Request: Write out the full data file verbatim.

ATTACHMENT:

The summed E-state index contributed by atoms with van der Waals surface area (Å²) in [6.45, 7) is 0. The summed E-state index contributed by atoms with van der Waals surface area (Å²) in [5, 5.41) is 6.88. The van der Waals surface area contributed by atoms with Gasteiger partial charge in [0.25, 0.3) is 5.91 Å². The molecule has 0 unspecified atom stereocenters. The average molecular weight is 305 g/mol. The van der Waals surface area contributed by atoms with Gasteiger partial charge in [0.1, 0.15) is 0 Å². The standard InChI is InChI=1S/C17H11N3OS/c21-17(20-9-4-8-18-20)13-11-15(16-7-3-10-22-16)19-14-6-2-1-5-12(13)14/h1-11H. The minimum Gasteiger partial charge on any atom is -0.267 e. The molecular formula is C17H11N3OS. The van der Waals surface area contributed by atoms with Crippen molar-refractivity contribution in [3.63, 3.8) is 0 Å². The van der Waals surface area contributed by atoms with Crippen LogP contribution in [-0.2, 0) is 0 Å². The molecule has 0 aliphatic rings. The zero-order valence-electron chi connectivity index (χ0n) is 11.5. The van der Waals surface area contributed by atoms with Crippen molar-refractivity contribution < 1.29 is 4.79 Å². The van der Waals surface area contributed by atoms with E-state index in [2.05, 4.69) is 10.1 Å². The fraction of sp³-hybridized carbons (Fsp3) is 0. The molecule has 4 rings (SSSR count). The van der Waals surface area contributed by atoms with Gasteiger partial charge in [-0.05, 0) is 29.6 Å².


The summed E-state index contributed by atoms with van der Waals surface area (Å²) in [6.45, 7) is 0. The summed E-state index contributed by atoms with van der Waals surface area (Å²) in [5, 5.41) is 6.88. The van der Waals surface area contributed by atoms with Gasteiger partial charge in [0.25, 0.3) is 5.91 Å². The molecule has 0 unspecified atom stereocenters. The average molecular weight is 305 g/mol. The van der Waals surface area contributed by atoms with Gasteiger partial charge in [0.1, 0.15) is 0 Å². The standard InChI is InChI=1S/C17H11N3OS/c21-17(20-9-4-8-18-20)13-11-15(16-7-3-10-22-16)19-14-6-2-1-5-12(13)14/h1-11H. The minimum Gasteiger partial charge on any atom is -0.267 e. The molecular formula is C17H11N3OS. The van der Waals surface area contributed by atoms with Crippen molar-refractivity contribution in [3.63, 3.8) is 0 Å². The van der Waals surface area contributed by atoms with Crippen LogP contribution in [-0.2, 0) is 0 Å². The molecule has 0 aliphatic rings. The zero-order valence-electron chi connectivity index (χ0n) is 11.5. The van der Waals surface area contributed by atoms with Crippen molar-refractivity contribution < 1.29 is 4.79 Å². The van der Waals surface area contributed by atoms with E-state index in [2.05, 4.69) is 10.1 Å². The fraction of sp³-hybridized carbons (Fsp3) is 0. The molecule has 4 rings (SSSR count). The van der Waals surface area contributed by atoms with Gasteiger partial charge in [-0.05, 0) is 29.6 Å².